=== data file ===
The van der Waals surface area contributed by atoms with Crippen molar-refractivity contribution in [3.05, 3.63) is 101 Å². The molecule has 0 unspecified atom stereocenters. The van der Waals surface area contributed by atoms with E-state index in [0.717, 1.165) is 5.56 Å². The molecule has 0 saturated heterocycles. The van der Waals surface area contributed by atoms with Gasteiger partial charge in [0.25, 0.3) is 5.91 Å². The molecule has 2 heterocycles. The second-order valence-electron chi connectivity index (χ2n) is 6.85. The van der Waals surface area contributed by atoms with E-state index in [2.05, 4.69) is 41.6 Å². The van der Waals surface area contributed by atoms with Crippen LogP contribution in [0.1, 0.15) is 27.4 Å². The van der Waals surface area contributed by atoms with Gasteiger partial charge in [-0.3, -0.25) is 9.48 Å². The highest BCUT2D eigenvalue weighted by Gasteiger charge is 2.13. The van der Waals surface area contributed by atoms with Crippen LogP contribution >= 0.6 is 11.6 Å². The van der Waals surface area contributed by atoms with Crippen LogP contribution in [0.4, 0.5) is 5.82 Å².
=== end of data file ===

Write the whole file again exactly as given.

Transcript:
The van der Waals surface area contributed by atoms with Crippen molar-refractivity contribution in [3.05, 3.63) is 101 Å². The molecule has 0 unspecified atom stereocenters. The van der Waals surface area contributed by atoms with E-state index in [0.717, 1.165) is 5.56 Å². The molecule has 0 saturated heterocycles. The van der Waals surface area contributed by atoms with Gasteiger partial charge in [0.25, 0.3) is 5.91 Å². The molecule has 2 heterocycles. The second-order valence-electron chi connectivity index (χ2n) is 6.85. The van der Waals surface area contributed by atoms with E-state index in [2.05, 4.69) is 41.6 Å². The van der Waals surface area contributed by atoms with Crippen LogP contribution in [0.1, 0.15) is 27.4 Å². The van der Waals surface area contributed by atoms with Gasteiger partial charge in [-0.3, -0.25) is 9.48 Å². The highest BCUT2D eigenvalue weighted by Gasteiger charge is 2.13. The van der Waals surface area contributed by atoms with Crippen LogP contribution >= 0.6 is 11.6 Å². The van der Waals surface area contributed by atoms with Crippen LogP contribution in [0.4, 0.5) is 5.82 Å².